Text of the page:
A broad range of ongoing research seeks to identify effective targeted therapies for patients with MET-dysregulated non-small cell lung cancer (NSCLC). MET dysregulation in NSCLC may result from MET exon 14 (METex14) skipping mutations, MET amplification, or MET overexpression, said Noemi Reguart, MD, PhD, of the Hospital Clinic, Barcelona, Spain, during her presentation at the 2022 Asia Conference on Lung Cancer (ACLC).
“When we’re talking about MET-targeting therapies, we have to think about the biomarker underlying the disease,” she said. “We have METex14 skipping mutation, which is present in 3% to 4% of patients. We also have other MET alterations, including amplification, which we see in 5% of NSCLC patients and increases to 17% of patients in the setting of EGFR resistance. Then we have overexpression, which is found in 24% of NSCLC cases and up to 50% of cases with EGFR resistance.”
During her ACLC lecture, Dr. Reguart reviewed the research that can inform treatment decisions for patients with MET-dysregulated NSCLC.
“The landscape of MET-targeted therapies is expanding and new therapies, including tyrosine kinase inhibitors, monoclonal antibodies, and antibody drug conjugates are showing promising activity in MET-dysregulated non-small cell lung cancer,” she said.
Dr. Reguart began with a high-level overview of MET targeting agents, which she said can be divided into two primary categories: Kinase inhibitors and monoclonal antibodies (Table 1). Under these broader umbrellas, kinase inhibitors can be multi-targeted or selective and monoclonal antibodies can be monospecific, polyspecific, or antibody drug conjugates.
Tyrosine Kinase Inhibitors
Looking at the data from studies of patients with METex14 skipping mutations shows this is an actionable biomarker in NSCLC, Dr. Reguart said. She reviewed data (Table 2) on overall survival (OS) and progression free survival (PFS) for MET tyrosine kinase inhibitors (TKIs), including crizotinib, capmatinib, tepotinib, and savolitinib. The overall response rate (ORR) for these agents ranged from 32% to almost 70% in patients with METex14 skipping mutations.
For NSCLC patients with METex14 skipping mutations, capmatinib and tepotinib are now the standard of care in the US, Europe, and Japan; and savolitinib is the standard of care in China.
MET TKIs are also being explored as potential therapy for targeting MET amplification (Table 3).
“We have data coming from two settings of the disease,” Dr. Reguart said. “First in those patients with EGFR+ mutations in the resistance setting in which the combination of osimertinib and savolitinib or osimertinib and tepotinib can achieve really nice antitumor activity with an overall response rate between 30% and 40%. Second, you can see very nicely the activity of capmatinib and also tepotinib based on the level of MET amplification with responses of 40% up to 71% in those with high MET amplification.”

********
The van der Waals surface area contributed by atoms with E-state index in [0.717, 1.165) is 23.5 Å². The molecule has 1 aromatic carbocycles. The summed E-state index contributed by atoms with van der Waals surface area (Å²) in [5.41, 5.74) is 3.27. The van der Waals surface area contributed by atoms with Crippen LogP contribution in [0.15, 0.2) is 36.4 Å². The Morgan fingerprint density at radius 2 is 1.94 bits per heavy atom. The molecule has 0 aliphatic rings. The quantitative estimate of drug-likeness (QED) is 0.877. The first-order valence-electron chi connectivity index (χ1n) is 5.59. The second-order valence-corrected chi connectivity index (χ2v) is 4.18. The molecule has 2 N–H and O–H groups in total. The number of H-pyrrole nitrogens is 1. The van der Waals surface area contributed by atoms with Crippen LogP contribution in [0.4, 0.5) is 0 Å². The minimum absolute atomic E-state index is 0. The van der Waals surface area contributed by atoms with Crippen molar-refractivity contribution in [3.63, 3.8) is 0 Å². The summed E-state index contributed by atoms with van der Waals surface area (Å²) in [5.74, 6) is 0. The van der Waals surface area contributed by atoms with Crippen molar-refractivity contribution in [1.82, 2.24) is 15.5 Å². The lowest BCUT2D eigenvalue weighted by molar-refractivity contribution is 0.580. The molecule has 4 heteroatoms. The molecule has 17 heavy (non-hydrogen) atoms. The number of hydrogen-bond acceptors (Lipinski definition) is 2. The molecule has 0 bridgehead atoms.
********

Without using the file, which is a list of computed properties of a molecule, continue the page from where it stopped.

Dr. Reguart said monoclonal antibody (mAB) research in MET-dysregulated NSCLC includes the phase I CHRYSALIS trial, which demonstrates antitumor activity of amivantamab monotherapy with overall response rates of 57% in treatment naïve patients (n=9), 47% in patients with no prior MET-targeted therapy (n=18), and 17% in patients who had previous MET-targeted therapy (n=28).
She also reviewed data on MET-antibody drug conjugates (ADCs).
“ADCs use a different modality that combines antibodies with a targeted cytotoxic payload,” Dr. Reguart said. “And there are different types of them depending on the antibody and the type of chemotherapy linked to the antibody.
“When we’re talking about ADCs, it’s important to think about the biomarker, because here what we want is not to see oncogenicity but to have expression in the membrane in order for the antibody to bind and deliver the cytotoxic payload.”
One of the MET-ADCs most advanced in testing is telisotuzumab vedotin, which is in phase 3 development. A phase 2 study of telisotuzumab vedotin monotherapy in MET+ NSCLC showed an ORR of 36.5% in patients with IHC 3+ in >25% of cells and an ORR of 52% in patients with IHC 3+ in >50% of cells. A phase 1/1b study of telisotuzumab vedotin plus osimertinib in patients with MET+ EGFR resistant NSCLC yielded an ORR of 58%.
Dr. Reguart concluded by stressing the importance of biomarker selection and standardized testing assays to achieve optimal results for MET-dysregulated NSCLC patients as their treatment options expand.